LONE STAR BODY SHOP

Our last visit to the Lone Star Bodyshop was way back in May 2015 when ‘The Metal Whisperer’, Stuart Smith hosted his annual open day. The affair was modest but educational, with Stuart providing metal working demos and answering questions for as long as people were asking. We were also fascinated by the eclectic range of projects in the shop, both his own and customers, and not a deuce in sight.

Stuart suspects his interest in cars was influenced by his Uncle Rob, the youngest brother on his Mother’s side.

“He lived on our farm in Helensburgh. He was a mechanic by trade and was going on tin hunts all of the time, but if it didn’t have a Ford badge on it, it didn’t have much value to him. We looked at a lot of cars that were essentially $100 per tonne,” recalls Stuart, aged 64, going on 21. “Now I just love an interesting car.”

He’s operated from his sheds at Darkes Forest, south of Sydney, since 2002, where he’s aided by his offsider simply known as Fireman Steve. Set among an orchard within the Dharawal National Park, Stuart tells us the property goes back four generations between two families.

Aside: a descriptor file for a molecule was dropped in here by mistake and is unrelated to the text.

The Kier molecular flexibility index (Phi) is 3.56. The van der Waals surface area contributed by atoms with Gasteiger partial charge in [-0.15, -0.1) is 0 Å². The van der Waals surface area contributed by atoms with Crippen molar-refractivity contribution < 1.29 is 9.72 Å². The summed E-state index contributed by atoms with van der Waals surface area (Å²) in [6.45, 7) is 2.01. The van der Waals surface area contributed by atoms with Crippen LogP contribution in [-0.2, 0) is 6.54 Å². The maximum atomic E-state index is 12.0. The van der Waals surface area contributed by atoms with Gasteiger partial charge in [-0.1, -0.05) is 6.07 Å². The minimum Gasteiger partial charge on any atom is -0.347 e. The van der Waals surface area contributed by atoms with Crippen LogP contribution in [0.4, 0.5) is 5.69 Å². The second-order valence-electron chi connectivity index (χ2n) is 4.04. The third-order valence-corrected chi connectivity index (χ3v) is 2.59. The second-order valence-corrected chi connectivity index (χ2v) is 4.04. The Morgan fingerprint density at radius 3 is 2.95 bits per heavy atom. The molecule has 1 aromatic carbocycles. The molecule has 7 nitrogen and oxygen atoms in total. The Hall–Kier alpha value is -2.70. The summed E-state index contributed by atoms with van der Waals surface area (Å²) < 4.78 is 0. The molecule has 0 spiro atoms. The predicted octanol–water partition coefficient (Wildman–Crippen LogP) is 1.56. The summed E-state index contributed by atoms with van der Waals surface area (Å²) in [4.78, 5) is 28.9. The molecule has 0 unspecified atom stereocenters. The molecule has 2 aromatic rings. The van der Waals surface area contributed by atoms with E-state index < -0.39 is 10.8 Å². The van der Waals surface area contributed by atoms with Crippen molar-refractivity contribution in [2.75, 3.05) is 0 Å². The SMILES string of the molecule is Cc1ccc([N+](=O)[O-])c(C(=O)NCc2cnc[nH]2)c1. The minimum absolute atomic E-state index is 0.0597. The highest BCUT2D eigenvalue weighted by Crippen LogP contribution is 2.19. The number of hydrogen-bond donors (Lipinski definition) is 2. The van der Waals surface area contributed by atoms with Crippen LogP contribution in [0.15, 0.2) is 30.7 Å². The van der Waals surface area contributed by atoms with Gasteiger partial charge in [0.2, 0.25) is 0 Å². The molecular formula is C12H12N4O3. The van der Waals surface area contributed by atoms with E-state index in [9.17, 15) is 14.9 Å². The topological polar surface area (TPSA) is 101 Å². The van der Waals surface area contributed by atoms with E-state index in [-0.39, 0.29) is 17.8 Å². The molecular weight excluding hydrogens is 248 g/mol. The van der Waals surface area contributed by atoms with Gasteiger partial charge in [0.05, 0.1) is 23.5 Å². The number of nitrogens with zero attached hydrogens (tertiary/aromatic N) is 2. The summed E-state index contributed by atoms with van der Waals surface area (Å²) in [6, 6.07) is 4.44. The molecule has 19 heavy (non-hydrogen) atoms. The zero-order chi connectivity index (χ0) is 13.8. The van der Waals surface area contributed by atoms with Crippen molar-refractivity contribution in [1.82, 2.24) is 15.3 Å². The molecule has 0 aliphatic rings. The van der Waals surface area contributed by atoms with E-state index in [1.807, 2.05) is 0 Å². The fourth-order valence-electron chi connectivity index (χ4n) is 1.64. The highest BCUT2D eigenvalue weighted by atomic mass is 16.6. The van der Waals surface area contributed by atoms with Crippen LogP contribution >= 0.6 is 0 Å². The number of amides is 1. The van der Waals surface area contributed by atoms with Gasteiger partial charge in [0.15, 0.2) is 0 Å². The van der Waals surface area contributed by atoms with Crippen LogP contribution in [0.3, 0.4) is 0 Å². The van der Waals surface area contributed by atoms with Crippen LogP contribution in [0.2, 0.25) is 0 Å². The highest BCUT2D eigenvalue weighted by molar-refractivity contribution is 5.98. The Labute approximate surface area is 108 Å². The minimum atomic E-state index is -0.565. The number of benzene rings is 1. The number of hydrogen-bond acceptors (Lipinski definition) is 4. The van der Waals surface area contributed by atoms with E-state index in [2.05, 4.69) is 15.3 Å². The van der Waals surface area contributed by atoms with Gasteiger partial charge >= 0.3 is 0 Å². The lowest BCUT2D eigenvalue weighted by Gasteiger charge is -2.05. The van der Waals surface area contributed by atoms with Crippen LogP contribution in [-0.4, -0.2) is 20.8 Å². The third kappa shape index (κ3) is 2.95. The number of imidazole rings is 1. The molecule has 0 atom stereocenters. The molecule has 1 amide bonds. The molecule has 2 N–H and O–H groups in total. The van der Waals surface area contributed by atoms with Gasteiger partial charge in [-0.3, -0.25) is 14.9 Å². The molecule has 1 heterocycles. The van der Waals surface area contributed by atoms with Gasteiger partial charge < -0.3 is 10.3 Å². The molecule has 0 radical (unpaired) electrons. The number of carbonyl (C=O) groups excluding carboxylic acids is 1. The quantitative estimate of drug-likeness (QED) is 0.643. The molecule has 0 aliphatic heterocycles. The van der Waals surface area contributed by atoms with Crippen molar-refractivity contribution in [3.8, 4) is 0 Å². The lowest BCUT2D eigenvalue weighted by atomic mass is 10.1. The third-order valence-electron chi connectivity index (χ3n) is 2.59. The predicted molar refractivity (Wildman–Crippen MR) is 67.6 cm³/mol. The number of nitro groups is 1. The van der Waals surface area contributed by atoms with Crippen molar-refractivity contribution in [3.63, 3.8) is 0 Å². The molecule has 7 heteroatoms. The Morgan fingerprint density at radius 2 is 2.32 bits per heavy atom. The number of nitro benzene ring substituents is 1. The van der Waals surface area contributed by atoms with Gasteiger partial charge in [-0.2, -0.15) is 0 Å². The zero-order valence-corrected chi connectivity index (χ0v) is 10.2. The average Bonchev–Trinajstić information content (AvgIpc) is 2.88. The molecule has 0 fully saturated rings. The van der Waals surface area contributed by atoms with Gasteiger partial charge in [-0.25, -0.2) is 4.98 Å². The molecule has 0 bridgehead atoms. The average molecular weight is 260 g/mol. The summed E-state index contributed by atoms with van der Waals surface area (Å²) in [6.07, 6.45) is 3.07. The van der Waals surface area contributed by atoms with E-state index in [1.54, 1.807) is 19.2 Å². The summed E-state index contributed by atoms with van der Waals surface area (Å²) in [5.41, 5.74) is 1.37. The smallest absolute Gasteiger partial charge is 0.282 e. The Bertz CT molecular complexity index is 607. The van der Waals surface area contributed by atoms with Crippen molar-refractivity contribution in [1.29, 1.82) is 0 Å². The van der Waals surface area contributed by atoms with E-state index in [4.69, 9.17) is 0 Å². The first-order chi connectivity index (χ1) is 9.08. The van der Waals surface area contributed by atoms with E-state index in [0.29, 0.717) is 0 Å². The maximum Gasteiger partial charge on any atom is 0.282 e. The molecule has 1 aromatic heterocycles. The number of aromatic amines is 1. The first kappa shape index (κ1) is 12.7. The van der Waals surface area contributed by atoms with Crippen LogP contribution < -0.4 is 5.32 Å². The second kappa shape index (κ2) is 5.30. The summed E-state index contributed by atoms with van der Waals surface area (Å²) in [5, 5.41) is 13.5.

The workshop is a seven day a week operation, the week spent working on customer projects while the weekend is reserved for his own toys, although we’d imagine the lines get blurred every so often. When he does venture out, you’ll see him in his trademark maroon Chevy pickup with a gold star on the door. He’s actually got three to choose from, including a dually, at a loss to explain the source of his affection for Chevy pickup trucks. 

“Haven’t we all watched Mel Gibson in Lethal Weapon, when he pulls that house down on the beach head. At that point I said to myself that one day, I need a dually…”

This 1934 Dodge coupe is Stuart’s current focus, accumulated after a tip off from a friend. He’s not certain of the car’s history, but suspects it was imported as right hand drive for a wealthy buyer back in the day. He surmises it found its way back to a Chrysler dealer in the 50s or 60s, perhaps as a trade, and the 1965 rego label could be a clue as to when it was parked and subsequently raided for parts.